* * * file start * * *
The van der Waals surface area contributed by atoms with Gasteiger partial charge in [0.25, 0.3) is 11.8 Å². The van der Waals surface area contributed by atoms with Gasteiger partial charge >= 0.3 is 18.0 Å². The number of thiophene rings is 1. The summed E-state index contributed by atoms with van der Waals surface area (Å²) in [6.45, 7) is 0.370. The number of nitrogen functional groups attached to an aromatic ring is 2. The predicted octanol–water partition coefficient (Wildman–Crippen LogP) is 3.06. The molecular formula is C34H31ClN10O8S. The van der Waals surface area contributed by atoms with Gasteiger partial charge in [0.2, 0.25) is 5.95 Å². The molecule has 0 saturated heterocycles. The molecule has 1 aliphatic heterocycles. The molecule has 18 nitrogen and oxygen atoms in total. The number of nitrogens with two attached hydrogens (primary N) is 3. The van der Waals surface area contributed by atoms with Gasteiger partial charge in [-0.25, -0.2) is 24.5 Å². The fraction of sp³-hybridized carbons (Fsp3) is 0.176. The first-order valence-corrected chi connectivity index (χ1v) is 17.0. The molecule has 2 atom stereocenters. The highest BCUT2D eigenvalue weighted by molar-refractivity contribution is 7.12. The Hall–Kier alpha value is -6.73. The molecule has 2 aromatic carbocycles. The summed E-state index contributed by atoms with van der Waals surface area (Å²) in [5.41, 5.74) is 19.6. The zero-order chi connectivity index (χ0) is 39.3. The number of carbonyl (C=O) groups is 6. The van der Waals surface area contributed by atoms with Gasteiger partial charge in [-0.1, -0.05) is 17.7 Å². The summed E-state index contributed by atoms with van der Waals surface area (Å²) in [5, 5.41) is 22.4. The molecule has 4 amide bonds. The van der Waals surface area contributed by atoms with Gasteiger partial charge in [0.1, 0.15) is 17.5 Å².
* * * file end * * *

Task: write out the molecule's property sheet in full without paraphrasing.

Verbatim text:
The van der Waals surface area contributed by atoms with Gasteiger partial charge in [0.25, 0.3) is 11.8 Å². The van der Waals surface area contributed by atoms with Gasteiger partial charge >= 0.3 is 18.0 Å². The number of thiophene rings is 1. The summed E-state index contributed by atoms with van der Waals surface area (Å²) in [6.45, 7) is 0.370. The number of nitrogen functional groups attached to an aromatic ring is 2. The predicted octanol–water partition coefficient (Wildman–Crippen LogP) is 3.06. The molecular formula is C34H31ClN10O8S. The van der Waals surface area contributed by atoms with Gasteiger partial charge in [0.2, 0.25) is 5.95 Å². The molecule has 0 saturated heterocycles. The molecule has 1 aliphatic heterocycles. The molecule has 18 nitrogen and oxygen atoms in total. The number of nitrogens with two attached hydrogens (primary N) is 3. The van der Waals surface area contributed by atoms with Gasteiger partial charge in [-0.25, -0.2) is 24.5 Å². The fraction of sp³-hybridized carbons (Fsp3) is 0.176. The first-order valence-corrected chi connectivity index (χ1v) is 17.0. The molecule has 2 atom stereocenters. The highest BCUT2D eigenvalue weighted by molar-refractivity contribution is 7.12. The Hall–Kier alpha value is -6.73. The molecule has 2 aromatic carbocycles. The summed E-state index contributed by atoms with van der Waals surface area (Å²) in [5.41, 5.74) is 19.6. The zero-order chi connectivity index (χ0) is 39.3. The number of carbonyl (C=O) groups is 6. The van der Waals surface area contributed by atoms with Gasteiger partial charge in [-0.1, -0.05) is 17.7 Å². The summed E-state index contributed by atoms with van der Waals surface area (Å²) in [5, 5.41) is 22.4. The molecule has 4 amide bonds. The van der Waals surface area contributed by atoms with Gasteiger partial charge in [0.1, 0.15) is 17.5 Å².